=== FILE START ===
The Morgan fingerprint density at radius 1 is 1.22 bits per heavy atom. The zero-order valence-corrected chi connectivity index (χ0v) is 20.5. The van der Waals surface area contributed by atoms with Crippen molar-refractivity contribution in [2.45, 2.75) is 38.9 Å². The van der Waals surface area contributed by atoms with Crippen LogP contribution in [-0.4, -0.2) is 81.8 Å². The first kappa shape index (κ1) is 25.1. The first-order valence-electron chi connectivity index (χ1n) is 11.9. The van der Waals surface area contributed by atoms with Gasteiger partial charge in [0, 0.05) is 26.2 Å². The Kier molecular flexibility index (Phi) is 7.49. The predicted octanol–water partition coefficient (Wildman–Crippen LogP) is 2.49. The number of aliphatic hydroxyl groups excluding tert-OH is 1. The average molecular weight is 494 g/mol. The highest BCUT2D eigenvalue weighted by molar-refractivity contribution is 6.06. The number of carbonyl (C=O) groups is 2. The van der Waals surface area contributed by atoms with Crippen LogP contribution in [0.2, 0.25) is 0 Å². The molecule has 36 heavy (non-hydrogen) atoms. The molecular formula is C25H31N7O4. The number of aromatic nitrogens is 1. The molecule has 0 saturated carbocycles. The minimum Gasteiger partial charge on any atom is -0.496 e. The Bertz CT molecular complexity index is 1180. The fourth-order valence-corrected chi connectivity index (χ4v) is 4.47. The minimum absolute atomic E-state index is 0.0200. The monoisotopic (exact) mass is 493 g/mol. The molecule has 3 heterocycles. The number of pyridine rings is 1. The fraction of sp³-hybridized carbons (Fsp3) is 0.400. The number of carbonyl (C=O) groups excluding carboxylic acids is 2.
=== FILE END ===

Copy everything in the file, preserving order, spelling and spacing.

The Morgan fingerprint density at radius 1 is 1.22 bits per heavy atom. The zero-order valence-corrected chi connectivity index (χ0v) is 20.5. The van der Waals surface area contributed by atoms with Crippen molar-refractivity contribution in [2.45, 2.75) is 38.9 Å². The van der Waals surface area contributed by atoms with Crippen LogP contribution in [-0.4, -0.2) is 81.8 Å². The first kappa shape index (κ1) is 25.1. The first-order valence-electron chi connectivity index (χ1n) is 11.9. The van der Waals surface area contributed by atoms with Gasteiger partial charge in [0, 0.05) is 26.2 Å². The Kier molecular flexibility index (Phi) is 7.49. The predicted octanol–water partition coefficient (Wildman–Crippen LogP) is 2.49. The number of aliphatic hydroxyl groups excluding tert-OH is 1. The average molecular weight is 494 g/mol. The highest BCUT2D eigenvalue weighted by molar-refractivity contribution is 6.06. The number of carbonyl (C=O) groups is 2. The van der Waals surface area contributed by atoms with Crippen LogP contribution in [0.2, 0.25) is 0 Å². The molecule has 36 heavy (non-hydrogen) atoms. The molecular formula is C25H31N7O4. The number of aromatic nitrogens is 1. The molecule has 0 saturated carbocycles. The minimum Gasteiger partial charge on any atom is -0.496 e. The Bertz CT molecular complexity index is 1180. The fourth-order valence-corrected chi connectivity index (χ4v) is 4.47. The minimum absolute atomic E-state index is 0.0200. The monoisotopic (exact) mass is 493 g/mol. The molecule has 3 heterocycles. The number of pyridine rings is 1. The fraction of sp³-hybridized carbons (Fsp3) is 0.400. The number of carbonyl (C=O) groups excluding carboxylic acids is 2.